By Her Own Hand. Young Woman Ends Her Life

The Los Angeles Times

Rises at Midnight Hour and Takes Poison

Young and Beautiful Woman Who
Has Written Verse for Magazines
Carries out Suicidal Impulse Long
Entertained—Father and Sister
Residents of Los Angeles.

[By Direct Wire To The Times]

Monterey, Nov 14th—[Exclusive Dispatch] Nora May French, a young and beautiful woman, who had written some verse for the magazines, took her life this morning at the home of Mrs. George Sterling at Carmel-by-the-Sea, with a draught of potassium cyanide.

The young woman, who was loved and respected by hosts of friends, had long suffered with suicidal impulse. Lately she had made her home with Mrs. Sterling, wife of the well-known poet, George Sterling. The poet had been absent in San Francisco for a few days, and Miss French and Mrs. Sterling were the only occupants of the Sterling bungalow.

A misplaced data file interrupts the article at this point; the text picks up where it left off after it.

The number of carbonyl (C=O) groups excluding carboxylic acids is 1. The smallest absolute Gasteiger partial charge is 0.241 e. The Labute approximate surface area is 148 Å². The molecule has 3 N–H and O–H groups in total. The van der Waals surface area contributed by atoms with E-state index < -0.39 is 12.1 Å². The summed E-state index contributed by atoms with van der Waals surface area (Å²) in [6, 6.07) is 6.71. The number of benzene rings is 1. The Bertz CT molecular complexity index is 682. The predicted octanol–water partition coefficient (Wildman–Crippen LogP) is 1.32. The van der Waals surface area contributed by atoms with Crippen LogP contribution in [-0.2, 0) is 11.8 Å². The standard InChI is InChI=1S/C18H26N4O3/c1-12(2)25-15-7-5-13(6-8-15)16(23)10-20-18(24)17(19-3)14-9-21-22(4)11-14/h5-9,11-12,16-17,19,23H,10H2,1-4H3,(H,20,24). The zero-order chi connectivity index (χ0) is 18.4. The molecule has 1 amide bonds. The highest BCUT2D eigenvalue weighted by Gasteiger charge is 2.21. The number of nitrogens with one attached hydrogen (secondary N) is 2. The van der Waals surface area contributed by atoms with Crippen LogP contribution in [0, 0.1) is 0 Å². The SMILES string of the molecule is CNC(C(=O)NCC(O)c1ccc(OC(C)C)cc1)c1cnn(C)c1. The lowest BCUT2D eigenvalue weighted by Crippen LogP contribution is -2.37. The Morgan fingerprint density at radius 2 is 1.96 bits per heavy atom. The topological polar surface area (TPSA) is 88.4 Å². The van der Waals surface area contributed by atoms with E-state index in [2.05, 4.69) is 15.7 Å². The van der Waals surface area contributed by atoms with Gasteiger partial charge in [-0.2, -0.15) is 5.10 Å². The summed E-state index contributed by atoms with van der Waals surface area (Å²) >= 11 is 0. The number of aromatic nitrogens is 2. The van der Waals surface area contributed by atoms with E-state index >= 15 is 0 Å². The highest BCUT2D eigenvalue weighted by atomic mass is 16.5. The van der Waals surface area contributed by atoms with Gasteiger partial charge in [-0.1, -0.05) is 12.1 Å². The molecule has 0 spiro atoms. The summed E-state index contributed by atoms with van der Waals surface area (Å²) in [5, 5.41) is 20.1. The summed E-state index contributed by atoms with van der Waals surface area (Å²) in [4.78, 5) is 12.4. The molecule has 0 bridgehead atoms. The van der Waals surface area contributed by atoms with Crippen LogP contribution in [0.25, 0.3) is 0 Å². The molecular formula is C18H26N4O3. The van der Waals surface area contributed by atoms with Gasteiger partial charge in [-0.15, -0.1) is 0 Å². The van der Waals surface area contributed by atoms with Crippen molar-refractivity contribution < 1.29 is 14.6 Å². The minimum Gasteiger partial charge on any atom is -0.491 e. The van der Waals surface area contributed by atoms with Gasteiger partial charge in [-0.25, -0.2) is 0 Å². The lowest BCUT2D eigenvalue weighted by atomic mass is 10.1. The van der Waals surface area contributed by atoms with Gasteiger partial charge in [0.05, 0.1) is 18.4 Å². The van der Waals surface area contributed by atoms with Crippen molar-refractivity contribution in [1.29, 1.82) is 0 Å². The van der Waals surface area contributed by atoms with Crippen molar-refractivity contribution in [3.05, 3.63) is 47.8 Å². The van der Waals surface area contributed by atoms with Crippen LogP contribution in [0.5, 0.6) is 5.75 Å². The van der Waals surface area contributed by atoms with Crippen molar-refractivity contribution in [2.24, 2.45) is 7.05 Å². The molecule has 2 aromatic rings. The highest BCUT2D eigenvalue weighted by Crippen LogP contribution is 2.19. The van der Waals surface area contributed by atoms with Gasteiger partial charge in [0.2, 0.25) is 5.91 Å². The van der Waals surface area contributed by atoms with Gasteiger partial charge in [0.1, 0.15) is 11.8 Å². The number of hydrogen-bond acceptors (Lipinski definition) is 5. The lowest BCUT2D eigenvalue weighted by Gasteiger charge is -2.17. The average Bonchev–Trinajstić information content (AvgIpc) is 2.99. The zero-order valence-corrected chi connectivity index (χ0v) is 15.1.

Just after midnight this morning Mrs. Sterling heard Miss French rise then lie down again. A moment later the strange breathing of the young woman aroused the fear of Mrs. Sterling, who lit a lamp and found Miss French dying. Mrs. Sterling ran out for assistance. This was promptly given, but too late.

 Coroner Muller held an inquest this afternoon, and the jury gave the verdict of suicide. It was found that Miss French on Wednesday morning had bought from Dr. Beck a large amount of cyanide of potassium, under the plea of using it for cleaning silverware. Mrs. Sterling is prostrated by the affair.

 Miss French"s father and sister, Helen, are living in Los Angeles. Since shortly after the earthquake and up to the time, two weeks ago, when she took up her home with the Sterling"s, Miss French had been living in San Francisco. Her sister two weeks ago returned to Los Angeles. Her father and sister have been telegraphed for.

The Los Angeles Times, Nov 15th, 1907, pg.13.